As any linguist (and anyone who knows unrelated languages, probably), not all languages express things the same way. Worse yet, its not possible to express everything logically, so all languages are forced to rely on something arbitrary to express certain concepts.

I try to find out how other languages do things, but I rarely meet with any success. Most dictionaries I find online assume you already know the language, which of course makes sample sentences useless.

It seems like the only way to find out how a language does anything is to know it. This means that as a conlanger, its nigh impossible to make a conlang that doesn't in some way resemble the languages you know. This can obviously be quite a problem if you're monolingual, as most Americans are. I'm not monolingual, but even I have a problem avoiding Euro-centrism since the only other language I know well is German. Yeah, German does some things differently, but its not that different from English since the two are closely related. They tend to overlap more often than not.

Is there any convenient way to get information on specific things in languages without just having to learn half a dozen unrelated languages?

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    Okay, this is definitely not a professional answer (therefore I comment), but I find it quite informative to just browse Wikipedia and read stuff about languages (depth-first link traversal). There's often a good overview of concepts as well as specific languages. – Richard Aug 22 at 20:14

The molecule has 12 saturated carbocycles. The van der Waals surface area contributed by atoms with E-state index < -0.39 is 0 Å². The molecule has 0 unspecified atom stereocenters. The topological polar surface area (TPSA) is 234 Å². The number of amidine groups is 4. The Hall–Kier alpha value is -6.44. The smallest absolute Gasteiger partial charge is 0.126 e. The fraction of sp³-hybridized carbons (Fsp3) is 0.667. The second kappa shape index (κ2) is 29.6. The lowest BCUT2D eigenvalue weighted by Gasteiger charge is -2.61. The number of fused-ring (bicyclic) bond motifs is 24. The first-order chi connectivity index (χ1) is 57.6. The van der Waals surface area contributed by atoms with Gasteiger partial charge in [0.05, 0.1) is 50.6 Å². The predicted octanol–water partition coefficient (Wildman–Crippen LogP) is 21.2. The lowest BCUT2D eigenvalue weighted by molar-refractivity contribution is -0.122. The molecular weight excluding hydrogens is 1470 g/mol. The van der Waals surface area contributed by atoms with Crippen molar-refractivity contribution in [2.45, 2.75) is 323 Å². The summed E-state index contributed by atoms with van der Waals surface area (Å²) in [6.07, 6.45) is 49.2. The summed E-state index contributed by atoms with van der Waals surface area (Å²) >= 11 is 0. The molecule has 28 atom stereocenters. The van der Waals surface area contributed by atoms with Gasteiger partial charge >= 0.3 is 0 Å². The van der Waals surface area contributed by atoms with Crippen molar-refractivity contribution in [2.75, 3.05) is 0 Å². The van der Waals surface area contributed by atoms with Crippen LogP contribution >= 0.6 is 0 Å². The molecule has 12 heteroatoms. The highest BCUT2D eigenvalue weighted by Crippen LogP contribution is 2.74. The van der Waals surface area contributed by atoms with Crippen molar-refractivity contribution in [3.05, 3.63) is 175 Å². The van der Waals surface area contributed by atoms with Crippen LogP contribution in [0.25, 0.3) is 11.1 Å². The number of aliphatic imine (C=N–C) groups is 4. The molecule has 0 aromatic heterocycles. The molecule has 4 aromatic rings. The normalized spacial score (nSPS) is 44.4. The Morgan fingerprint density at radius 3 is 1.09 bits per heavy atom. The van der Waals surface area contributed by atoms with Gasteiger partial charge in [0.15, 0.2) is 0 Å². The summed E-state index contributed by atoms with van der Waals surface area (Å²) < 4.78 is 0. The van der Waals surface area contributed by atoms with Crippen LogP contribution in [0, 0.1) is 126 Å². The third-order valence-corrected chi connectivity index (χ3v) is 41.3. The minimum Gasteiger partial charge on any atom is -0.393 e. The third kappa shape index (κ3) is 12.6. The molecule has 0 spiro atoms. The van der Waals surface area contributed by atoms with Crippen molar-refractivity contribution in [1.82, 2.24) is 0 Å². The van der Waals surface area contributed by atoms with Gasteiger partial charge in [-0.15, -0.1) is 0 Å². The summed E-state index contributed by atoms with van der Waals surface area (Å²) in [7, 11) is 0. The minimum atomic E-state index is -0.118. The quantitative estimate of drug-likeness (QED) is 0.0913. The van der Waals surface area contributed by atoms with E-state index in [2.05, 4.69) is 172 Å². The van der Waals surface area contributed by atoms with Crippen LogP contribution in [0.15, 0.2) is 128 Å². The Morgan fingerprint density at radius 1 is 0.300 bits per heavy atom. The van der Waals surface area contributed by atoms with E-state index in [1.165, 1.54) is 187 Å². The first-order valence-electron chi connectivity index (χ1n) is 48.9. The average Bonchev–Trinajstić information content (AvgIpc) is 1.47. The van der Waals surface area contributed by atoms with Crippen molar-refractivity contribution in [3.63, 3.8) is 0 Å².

• I think a reasonable method - anyway, less time consuming than learning several languages - is to look at the way one own's language expresses complicated concepts. And then trying to create different expressions. For instance, Banin has the idea of "owl in a hood" - a person in the wrong place, ate the wrong time, for the wrong reasons (derived from falconry - you put a hood over a falcon's head, not over an owl's), Mark Rosenfelder has some other ideas here - zompist.com/kitlong.html - at the section on Some guidelines for not reinventing the English vocabulary. – Luís Henrique Aug 24 at 2:53

Unfortunately not.

There are a few concepts (like colour terms or kinship terms) that are regularly studied in linguistic typology and where one can find a lot of publications including high-level overviews including a lot of unrelated languages.

For the most concepts, there is nothing comparable available. Maybe one can find studies (e.g., from translatology) comparing a certain concept in a pair of languages or a small group of languages, but those languages tend to be the well-known big ones (English, French, German, Italian, Spanish, Russian, Chinese, and Japanese).

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